In honor of Women’s History Month, Campaign US is checking in with women across the industry, from all career levels, on how they’ve navigated the past year personally and professionally.
This interview with Tish Galindo, CEO of 360 Agency, has been lightly edited.
What has the past year been like for you personally?
It’s been a time of reflection, growth, introspection and grounding. I focused on being very intentional on how I spend my time and want to live my life.
How have you managed through isolation, burnout and other challenges of the past year? What strategies have you used to balance work and home life?
I haven’t been immune to these challenges, but despite that, my faith has gotten deeper. I’ve leaned into friendships and found comfort and strength in relationships that align with my values. Isolation has also given me gifts, like deepening my relationship with my two sons.
I realized that focusing on my emotional needs was necessary to get through some of the more challenging times. Reading, learning, talking and listening have been a vital part of my day-to-day.
I’ve also held myself accountable to work time and personal time. Working from home can be a blur. I’ve given myself permission to make time to work out. I’ve actually taken up some new hobbies, like painting and shopping on Instagram (does that qualify as a hobby?!).
What can we do in our industry about the current crisis of women leaving the workforce?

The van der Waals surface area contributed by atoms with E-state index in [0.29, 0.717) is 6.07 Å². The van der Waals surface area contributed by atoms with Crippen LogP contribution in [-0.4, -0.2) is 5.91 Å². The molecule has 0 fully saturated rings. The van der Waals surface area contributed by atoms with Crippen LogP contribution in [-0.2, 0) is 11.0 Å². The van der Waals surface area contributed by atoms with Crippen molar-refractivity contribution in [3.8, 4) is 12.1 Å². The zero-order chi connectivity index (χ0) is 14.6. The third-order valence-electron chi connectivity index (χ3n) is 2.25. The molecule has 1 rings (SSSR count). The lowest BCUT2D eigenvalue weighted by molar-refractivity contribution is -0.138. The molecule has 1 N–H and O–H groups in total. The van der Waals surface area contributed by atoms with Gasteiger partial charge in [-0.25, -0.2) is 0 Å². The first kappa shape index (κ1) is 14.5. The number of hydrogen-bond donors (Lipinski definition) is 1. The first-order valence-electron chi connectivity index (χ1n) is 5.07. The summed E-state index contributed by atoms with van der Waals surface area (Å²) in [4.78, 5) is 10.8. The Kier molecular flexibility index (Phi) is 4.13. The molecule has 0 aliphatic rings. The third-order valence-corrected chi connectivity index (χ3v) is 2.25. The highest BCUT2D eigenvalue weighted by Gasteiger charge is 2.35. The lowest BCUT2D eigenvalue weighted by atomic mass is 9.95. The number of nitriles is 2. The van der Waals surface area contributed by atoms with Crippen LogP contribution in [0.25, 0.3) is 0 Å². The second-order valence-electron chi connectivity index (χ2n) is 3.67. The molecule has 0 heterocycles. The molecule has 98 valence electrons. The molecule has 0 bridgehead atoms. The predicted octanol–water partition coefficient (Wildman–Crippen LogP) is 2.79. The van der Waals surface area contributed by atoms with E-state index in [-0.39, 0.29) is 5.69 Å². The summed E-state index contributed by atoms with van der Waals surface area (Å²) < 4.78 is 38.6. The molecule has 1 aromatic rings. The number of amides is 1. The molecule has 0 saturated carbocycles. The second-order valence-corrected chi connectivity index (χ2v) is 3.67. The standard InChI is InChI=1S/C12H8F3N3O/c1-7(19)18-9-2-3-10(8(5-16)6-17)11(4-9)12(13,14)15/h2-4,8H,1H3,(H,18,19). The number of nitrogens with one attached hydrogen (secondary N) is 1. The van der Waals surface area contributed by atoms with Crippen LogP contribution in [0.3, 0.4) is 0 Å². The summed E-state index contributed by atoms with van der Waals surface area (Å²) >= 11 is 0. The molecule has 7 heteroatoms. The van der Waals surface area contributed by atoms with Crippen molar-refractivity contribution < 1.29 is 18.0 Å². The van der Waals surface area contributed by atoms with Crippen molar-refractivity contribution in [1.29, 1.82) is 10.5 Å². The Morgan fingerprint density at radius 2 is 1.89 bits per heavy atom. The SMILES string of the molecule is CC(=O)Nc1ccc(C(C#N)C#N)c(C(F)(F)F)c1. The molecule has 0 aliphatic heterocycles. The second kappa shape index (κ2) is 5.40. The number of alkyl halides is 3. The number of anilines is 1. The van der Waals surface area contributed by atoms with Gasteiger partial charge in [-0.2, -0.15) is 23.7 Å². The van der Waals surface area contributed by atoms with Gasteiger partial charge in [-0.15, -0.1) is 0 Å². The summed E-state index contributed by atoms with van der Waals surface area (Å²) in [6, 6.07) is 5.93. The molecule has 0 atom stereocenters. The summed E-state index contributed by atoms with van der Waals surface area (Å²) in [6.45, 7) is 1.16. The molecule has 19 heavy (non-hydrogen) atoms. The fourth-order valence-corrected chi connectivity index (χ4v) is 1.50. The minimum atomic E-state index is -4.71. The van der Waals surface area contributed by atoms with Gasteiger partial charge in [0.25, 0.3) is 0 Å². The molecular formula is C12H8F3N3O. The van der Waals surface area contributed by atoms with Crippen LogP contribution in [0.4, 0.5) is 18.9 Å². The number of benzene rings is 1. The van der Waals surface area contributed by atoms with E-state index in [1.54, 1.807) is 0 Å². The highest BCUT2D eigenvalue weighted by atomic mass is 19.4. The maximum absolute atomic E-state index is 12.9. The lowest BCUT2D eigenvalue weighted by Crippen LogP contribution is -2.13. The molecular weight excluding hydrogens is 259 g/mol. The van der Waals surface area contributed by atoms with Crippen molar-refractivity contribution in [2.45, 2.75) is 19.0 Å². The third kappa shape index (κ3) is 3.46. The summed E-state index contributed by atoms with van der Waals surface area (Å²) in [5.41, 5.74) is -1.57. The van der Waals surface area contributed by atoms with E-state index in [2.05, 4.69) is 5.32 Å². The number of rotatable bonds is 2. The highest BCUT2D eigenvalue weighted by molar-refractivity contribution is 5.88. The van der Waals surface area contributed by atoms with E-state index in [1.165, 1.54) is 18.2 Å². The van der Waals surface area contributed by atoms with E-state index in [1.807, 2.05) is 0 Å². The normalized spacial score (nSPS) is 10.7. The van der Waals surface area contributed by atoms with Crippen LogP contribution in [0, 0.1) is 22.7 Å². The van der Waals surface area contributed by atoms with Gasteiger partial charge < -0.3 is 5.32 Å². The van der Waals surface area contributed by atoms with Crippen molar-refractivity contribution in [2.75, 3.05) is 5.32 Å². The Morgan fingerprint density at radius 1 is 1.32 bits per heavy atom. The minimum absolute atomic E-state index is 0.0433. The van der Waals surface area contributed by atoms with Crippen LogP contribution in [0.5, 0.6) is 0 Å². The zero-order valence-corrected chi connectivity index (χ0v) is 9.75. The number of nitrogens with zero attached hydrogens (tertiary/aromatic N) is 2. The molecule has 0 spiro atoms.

The crisis is real and very troubling. The collapse of childcare, coupled with kids not being able to attend school, has driven millions of working mothers out of the workforce. This has especially impacted women of color.
If we don’t address this immediately, we run the risk of setting gender equity back a generation. As an industry, we need to work together to drive awareness, put processes in place to support working moms and ensure they know where to find the resources and funding to support them.
What progress has the industry made in achieving gender parity? What still needs to be done?
We still don’t have enough women in the c-suite. Having the conversation helps, but it's not enough. Women need access to higher paying jobs and systematic childcare support. Affordable daycare is one of the biggest challenges women face and it has become even more complex. Mothers are teachers and workers at the same time, without resources or support. We need formal mentorship and sponsorship programs that help women succeed. We need to understand how companies are moving the needle and meeting markers within a reasonable timeline.
Companies need to acknowledge the value women bring to the workforce. Our point of view is important. We can’t be a party of one in the room. Companies have to better understand what motivates women. We need programs where we can bring our kids to work to give them a deeper appreciation for our careers outside of being moms. They can see how other people admire their mom, giving them a greater perspective on who she is.
What work can still be done to address the disproportionate impact this crisis has on BIPOC women?
Compensation needs to be corrected, first and foremost. Next, representation in leadership. We need leaders that understand BIPOC issues are different and can help address those issues to make real change.
We can implement unconscious bias training for c-suite leadership, formal mentoring and sponsorship programs and design an infrastructure that supports success.
How can the industry support women in the workforce during this stressful time?
Let’s start by listening. Truly listening. It’s been a really hard year, and it’s been most difficult for women. So, let’s create a safe space and talk about how we can help. What can we do better? What solutions can we offer to make their lives easier?
It all starts by listening.